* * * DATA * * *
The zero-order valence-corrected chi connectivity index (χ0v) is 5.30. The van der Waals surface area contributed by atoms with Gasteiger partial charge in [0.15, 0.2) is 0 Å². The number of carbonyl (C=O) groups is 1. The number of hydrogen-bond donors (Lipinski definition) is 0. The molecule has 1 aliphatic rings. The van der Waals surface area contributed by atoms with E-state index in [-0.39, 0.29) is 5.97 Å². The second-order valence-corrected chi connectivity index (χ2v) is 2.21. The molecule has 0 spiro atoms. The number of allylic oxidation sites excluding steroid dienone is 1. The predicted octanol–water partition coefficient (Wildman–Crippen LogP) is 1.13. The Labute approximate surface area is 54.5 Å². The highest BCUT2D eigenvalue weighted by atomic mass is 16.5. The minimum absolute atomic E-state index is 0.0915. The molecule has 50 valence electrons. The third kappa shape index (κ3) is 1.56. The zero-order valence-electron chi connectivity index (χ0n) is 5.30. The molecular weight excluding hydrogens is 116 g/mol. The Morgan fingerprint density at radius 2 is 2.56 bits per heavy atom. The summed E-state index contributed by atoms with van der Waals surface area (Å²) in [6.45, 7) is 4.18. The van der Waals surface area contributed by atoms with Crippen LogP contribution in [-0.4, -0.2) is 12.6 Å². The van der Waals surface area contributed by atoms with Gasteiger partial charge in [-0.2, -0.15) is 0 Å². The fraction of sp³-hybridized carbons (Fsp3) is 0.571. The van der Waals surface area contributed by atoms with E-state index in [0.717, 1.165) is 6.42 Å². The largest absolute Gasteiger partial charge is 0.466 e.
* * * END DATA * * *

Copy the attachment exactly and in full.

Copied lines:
The zero-order valence-corrected chi connectivity index (χ0v) is 5.30. The van der Waals surface area contributed by atoms with Gasteiger partial charge in [0.15, 0.2) is 0 Å². The number of carbonyl (C=O) groups is 1. The number of hydrogen-bond donors (Lipinski definition) is 0. The molecule has 1 aliphatic rings. The van der Waals surface area contributed by atoms with E-state index in [-0.39, 0.29) is 5.97 Å². The second-order valence-corrected chi connectivity index (χ2v) is 2.21. The molecule has 0 spiro atoms. The number of allylic oxidation sites excluding steroid dienone is 1. The predicted octanol–water partition coefficient (Wildman–Crippen LogP) is 1.13. The Labute approximate surface area is 54.5 Å². The highest BCUT2D eigenvalue weighted by atomic mass is 16.5. The minimum absolute atomic E-state index is 0.0915. The molecule has 50 valence electrons. The third kappa shape index (κ3) is 1.56. The zero-order valence-electron chi connectivity index (χ0n) is 5.30. The molecular weight excluding hydrogens is 116 g/mol. The Morgan fingerprint density at radius 2 is 2.56 bits per heavy atom. The summed E-state index contributed by atoms with van der Waals surface area (Å²) in [6.45, 7) is 4.18. The van der Waals surface area contributed by atoms with Crippen LogP contribution in [-0.4, -0.2) is 12.6 Å². The van der Waals surface area contributed by atoms with Gasteiger partial charge in [-0.2, -0.15) is 0 Å². The fraction of sp³-hybridized carbons (Fsp3) is 0.571. The van der Waals surface area contributed by atoms with E-state index in [0.717, 1.165) is 6.42 Å². The largest absolute Gasteiger partial charge is 0.466 e.